MOTSOAHAE THOMAS THABANE, Prime Minister of Lesotho , observed that little progress had been made in many countries in achieving the Millennium Development Goals. For that reason, he welcomed the current Assembly session’s theme: “The Post-2015 Development Agenda: Setting the Stage”. That agenda must be an integral framework that would build upon the success and failures of the Millennium targets. “It is time for this august body to come together and exercise its collective responsibility to finalize this shared goal of articulating and shaping a development agenda that is inclusive and people centred,” he said. The new agenda must be premised upon the sovereign equality of all States, while recognizing their interdependence and mutually reinforcing roles.
Equally important, in his view, was the need to pay special attention to the perils of climate change on the physical world, as well as the destruction of its ecosystems, all of which resulted in land degradation and contributed to the decline of agricultural productivity. Agriculture was the mainstay of small economies, such as Lesotho. In order to address that challenge, agriculture and food security must be given the necessary prominence in the envisaged development agenda. Likewise, sustainable mountain development was an imperative for people’s survival in countries like Lesotho, where more than 60 per cent of the land area was covered by mountains.
The state of peace and security in the world was gradually getting worse, he said. Possession of nuclear weapons and other weapons of mass destruction remained the principal threat to humanity’s survival. The widespread sectarian strife in the Middle East and elsewhere, coupled with xenophobia, were some of the great challenges to global peace. “Sadly, discord remains among UN Member States on how to overcome these problems,” he said. Of particular concern in that regard, was the situation in Syria, which posed a serious and growing threat to international peace and security. That crisis had the potential to engulf the whole Middle East region with global ramifications. The international community must find a quick and lasting solution to the conflict.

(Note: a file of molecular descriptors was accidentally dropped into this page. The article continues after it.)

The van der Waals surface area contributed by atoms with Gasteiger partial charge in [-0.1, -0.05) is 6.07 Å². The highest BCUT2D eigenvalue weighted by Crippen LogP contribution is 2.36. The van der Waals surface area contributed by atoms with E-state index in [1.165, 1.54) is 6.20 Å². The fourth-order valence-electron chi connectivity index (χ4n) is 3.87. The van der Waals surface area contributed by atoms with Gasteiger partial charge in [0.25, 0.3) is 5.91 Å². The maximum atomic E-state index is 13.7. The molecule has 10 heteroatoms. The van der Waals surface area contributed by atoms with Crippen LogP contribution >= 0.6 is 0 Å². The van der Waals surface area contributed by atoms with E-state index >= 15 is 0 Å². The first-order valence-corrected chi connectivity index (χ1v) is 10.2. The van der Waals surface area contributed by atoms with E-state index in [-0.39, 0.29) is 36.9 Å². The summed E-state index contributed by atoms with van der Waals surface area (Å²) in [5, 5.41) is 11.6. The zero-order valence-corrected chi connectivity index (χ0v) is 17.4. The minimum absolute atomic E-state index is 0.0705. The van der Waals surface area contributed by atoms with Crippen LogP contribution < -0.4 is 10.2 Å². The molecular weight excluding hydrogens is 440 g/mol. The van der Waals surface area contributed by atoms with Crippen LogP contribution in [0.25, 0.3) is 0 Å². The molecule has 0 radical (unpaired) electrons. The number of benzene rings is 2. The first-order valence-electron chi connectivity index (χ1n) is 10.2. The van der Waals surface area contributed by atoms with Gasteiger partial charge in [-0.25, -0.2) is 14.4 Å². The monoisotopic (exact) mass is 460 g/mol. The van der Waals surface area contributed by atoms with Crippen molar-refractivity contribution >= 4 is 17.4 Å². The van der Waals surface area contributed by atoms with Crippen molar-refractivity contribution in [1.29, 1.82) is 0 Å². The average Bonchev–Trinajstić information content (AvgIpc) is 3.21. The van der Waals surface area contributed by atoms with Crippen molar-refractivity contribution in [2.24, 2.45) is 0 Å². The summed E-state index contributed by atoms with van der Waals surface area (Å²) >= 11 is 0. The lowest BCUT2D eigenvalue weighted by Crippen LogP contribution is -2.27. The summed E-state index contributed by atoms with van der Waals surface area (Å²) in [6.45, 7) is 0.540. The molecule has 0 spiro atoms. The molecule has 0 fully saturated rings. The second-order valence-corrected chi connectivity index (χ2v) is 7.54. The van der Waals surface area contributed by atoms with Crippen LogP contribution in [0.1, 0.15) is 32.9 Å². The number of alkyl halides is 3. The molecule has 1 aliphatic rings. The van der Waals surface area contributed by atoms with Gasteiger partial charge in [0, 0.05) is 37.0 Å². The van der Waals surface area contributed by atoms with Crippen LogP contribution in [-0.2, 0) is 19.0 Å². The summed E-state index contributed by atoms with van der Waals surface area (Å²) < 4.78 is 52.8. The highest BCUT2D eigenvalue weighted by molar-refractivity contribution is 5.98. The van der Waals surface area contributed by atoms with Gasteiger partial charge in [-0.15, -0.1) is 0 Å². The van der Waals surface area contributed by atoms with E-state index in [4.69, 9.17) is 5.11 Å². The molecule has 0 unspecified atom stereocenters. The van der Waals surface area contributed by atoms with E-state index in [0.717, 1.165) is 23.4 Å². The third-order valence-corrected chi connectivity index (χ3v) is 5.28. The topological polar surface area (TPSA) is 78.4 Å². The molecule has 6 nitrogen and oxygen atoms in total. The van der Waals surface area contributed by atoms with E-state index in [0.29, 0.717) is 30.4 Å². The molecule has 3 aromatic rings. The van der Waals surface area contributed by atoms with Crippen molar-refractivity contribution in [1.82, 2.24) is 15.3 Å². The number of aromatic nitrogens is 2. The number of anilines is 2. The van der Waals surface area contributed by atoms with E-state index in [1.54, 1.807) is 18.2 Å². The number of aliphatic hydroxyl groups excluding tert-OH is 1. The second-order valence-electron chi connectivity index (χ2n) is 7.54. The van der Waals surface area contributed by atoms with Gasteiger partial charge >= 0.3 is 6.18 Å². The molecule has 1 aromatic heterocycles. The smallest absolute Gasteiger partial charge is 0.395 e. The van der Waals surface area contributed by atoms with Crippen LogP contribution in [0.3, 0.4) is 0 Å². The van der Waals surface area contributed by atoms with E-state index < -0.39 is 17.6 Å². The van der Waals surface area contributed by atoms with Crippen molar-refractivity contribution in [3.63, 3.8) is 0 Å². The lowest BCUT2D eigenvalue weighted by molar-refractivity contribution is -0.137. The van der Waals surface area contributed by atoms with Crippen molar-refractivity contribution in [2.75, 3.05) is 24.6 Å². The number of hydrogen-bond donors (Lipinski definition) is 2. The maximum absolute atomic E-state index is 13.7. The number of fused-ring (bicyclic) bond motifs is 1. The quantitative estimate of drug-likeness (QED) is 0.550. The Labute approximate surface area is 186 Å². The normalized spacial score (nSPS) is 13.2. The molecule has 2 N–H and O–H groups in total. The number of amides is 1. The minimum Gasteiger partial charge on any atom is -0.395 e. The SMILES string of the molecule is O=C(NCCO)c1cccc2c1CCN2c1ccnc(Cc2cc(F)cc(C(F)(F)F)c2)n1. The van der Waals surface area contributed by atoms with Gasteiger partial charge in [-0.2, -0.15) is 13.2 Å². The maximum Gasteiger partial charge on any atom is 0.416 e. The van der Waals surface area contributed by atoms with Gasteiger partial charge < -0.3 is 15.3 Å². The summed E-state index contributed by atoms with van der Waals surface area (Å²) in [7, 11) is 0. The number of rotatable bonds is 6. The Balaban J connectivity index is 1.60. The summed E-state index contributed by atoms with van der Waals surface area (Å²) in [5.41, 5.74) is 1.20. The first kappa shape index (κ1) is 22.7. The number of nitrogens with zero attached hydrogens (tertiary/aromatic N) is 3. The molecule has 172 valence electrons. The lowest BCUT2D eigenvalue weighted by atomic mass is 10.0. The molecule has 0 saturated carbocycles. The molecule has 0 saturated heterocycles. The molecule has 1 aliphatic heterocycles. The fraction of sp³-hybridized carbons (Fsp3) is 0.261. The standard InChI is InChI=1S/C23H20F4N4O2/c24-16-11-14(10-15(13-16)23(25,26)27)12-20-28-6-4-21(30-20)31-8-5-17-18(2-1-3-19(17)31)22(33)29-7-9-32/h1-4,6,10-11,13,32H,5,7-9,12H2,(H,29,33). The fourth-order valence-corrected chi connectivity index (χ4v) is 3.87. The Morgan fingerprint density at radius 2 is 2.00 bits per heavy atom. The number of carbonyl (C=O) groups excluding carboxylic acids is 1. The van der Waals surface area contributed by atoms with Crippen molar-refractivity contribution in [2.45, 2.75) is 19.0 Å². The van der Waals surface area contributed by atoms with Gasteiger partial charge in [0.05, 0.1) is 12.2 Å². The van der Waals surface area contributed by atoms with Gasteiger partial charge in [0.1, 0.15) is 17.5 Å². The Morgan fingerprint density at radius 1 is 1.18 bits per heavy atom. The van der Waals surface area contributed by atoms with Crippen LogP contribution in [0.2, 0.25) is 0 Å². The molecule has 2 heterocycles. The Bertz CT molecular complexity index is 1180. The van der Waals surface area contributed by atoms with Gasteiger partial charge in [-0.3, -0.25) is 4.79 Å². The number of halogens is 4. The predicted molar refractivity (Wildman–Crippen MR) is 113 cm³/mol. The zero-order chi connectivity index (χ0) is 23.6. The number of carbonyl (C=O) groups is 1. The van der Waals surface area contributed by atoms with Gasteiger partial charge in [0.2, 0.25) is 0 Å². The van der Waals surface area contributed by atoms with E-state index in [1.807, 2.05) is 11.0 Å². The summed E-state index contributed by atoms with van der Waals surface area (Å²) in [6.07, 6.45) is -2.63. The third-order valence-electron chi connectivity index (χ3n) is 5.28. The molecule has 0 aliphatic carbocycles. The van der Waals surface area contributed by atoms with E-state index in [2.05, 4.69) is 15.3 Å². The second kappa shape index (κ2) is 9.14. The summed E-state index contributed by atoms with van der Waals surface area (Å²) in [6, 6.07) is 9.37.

“Whether in Syria or anywhere else, perpetrators of crimes against humanity must be held legally accountable for their actions”, he asserted. A decade had passed since the responsibility to protect concept had been initiated. But, it had yet to become a reality. The fact that crimes of mass atrocity continued to be committed around the world was a stark reminder that now was the time for a collective approach to protect populations from genocide, war crimes, ethnic cleansing and crimes against humanity. From the Horn of Africa and across the Sahel Region to the Democratic Republic of the Congo, Africa was facing a rise in lawlessness and conflicts. When celebrating the jubilee of the formation of the Organization of African Unity (OAU), African leaders had resolved to build a safe, secure and peaceful Africa from now into the future.
With the presence of extremist groups and terrorist entities in the Middle East and elsewhere, terrorism continued to pose a serious threat to world peace, security and development, he said. He condemned the recent “barbaric” killings of innocent people in Nairobi by Al-Shabaab. In face of the numerous global challenges, promotion of a more effective global governance must be at the forefront of the international agenda. “We, the membership of the UN should strive for an international organization with improved efficiency and effectiveness,” he said.